Ottawa, September 8, 2020
Today it’s cloudy. It seems like a switch went off at the end of August and autumn began. The darkness, yes, that was inevitable. I turn on the light now at 5:15 a.m. when I pad out to the kitchen to pour Charles’ coffee into his two big travelling mugs that will get him through the day. The coffee maker is programmable and during the times of Covid-19, I appreciate that feature very much. We never used it BC19. Before Covid-19.
It’s cool now in the mornings, often in the single digits. Dark comes earlier at night too, around 7 pm. So the days are shorter and shortening until December 21 when they begin to lengthen. I’ve seen a few trees on the turn already. On the turn, like traitors or spies. Things you can turn, change the mind of, convince. I love autumn. It is the season of my birth, Charles’ birth and our wedding anniversary. We got married on the day that summer turned to autumn in 2002, September 23. Can I still love autumn at this time?
This morning I had to pick up a book from the library and it was cool enough for me to don my autumn attire: a pair of green corduroy pants, an orange jacket with a queer button pinned into the lapel. Apparently I am queer only in the autumn, or so my jacket tells me.
After mailing post cards to dear friends, I wandered over to the library. Before using up some hand sanitizer and a fresh, clean mask, I went up to the door, but it was closed. Usually there’s a woman my age or older there with a mask on, inquiring as to the purpose of my visit. If it’s for holds, she waves me on through, reminding me to stay two meters away from others and to use the hand sanitizer, but today the automatic door is closed. It is about 10:30 a.m. The library opens at 10 a.m. on weekdays. There’s a big sign on the door with the hours reading 10 a.m. beneath all the days except Sunday. I google and discover that today the Main Branch doesn’t open until 1 p.m. Several fellow library users arrive, and I let them know. We are all flummoxed.
This is how things are now and will be for as long as it takes. I keep hearing folks say, “when things get back to normal…” but I’m not sure there will ever be a return to the way things were. At least for me. I’m expecting things to be tricky and uncomfortable for a while. I’m expecting everything that I took for granted to be different. So yes, the library is opening later. It’s not completely closed all the time, which is amazing in itself. I appreciate the library staff and the risk that they are taking so that I can take out books. I also feel guilty about that. I think all of these things while standing outside the library and watching several others come and go.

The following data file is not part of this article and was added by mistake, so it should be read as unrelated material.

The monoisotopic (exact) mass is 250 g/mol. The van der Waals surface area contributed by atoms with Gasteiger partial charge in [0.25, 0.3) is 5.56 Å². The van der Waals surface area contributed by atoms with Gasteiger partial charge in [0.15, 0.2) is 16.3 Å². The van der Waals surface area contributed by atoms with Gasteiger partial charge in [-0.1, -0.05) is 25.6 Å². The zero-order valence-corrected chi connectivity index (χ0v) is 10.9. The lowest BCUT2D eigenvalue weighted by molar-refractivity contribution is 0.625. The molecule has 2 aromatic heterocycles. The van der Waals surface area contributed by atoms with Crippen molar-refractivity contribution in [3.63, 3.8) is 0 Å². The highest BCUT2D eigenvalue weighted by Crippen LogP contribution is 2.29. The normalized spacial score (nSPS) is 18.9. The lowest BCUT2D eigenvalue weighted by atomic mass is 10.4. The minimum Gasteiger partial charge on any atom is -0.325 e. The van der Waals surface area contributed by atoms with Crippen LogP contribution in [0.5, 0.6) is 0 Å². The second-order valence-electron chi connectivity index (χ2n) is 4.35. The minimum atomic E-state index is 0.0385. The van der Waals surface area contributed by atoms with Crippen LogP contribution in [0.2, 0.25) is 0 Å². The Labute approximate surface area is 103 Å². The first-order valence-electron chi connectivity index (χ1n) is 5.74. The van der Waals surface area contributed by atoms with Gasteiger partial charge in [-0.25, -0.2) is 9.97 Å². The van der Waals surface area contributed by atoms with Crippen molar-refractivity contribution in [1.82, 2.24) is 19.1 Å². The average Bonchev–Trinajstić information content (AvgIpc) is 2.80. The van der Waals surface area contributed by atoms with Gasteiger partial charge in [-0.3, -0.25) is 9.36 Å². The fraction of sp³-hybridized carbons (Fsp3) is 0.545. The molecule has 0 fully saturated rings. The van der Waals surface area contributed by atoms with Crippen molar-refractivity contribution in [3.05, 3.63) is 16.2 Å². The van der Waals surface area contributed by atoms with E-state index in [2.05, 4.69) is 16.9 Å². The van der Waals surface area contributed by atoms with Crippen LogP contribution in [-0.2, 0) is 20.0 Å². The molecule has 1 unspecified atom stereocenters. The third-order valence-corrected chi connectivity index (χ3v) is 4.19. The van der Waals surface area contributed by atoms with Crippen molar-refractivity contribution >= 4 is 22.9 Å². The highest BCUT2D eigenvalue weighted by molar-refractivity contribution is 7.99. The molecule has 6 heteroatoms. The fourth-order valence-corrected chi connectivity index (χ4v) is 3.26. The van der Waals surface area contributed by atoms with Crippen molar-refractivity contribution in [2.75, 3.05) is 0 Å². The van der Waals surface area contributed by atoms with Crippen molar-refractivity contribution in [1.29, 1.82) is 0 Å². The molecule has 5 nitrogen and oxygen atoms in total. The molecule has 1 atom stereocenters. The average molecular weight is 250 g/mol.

I have to remember to check hours of any place I have to go to in future. Especially the library.
I enjoyed walking outside. Yes, there were men wearing masks on their heads or around their ears. There were construction workers standing close together. I had to resist the urge to buy coffee from a local café.
Not only am I trying to spend as little as possible at this time, but since I am in control of only my own decisions, I let as little as possible fall into the control of someone else. This means avoiding in person contact with people as much as possible except for Charles.
I go to the post office once or twice a month, the library about the same and the pharmacy once in a while. That’s it. That’s what I’ve decided to do for now. I can’t guarantee what I will want or do in future. For now, this helps keep my anxiety at bay.
What are you doing to keep your own anxiety at bay?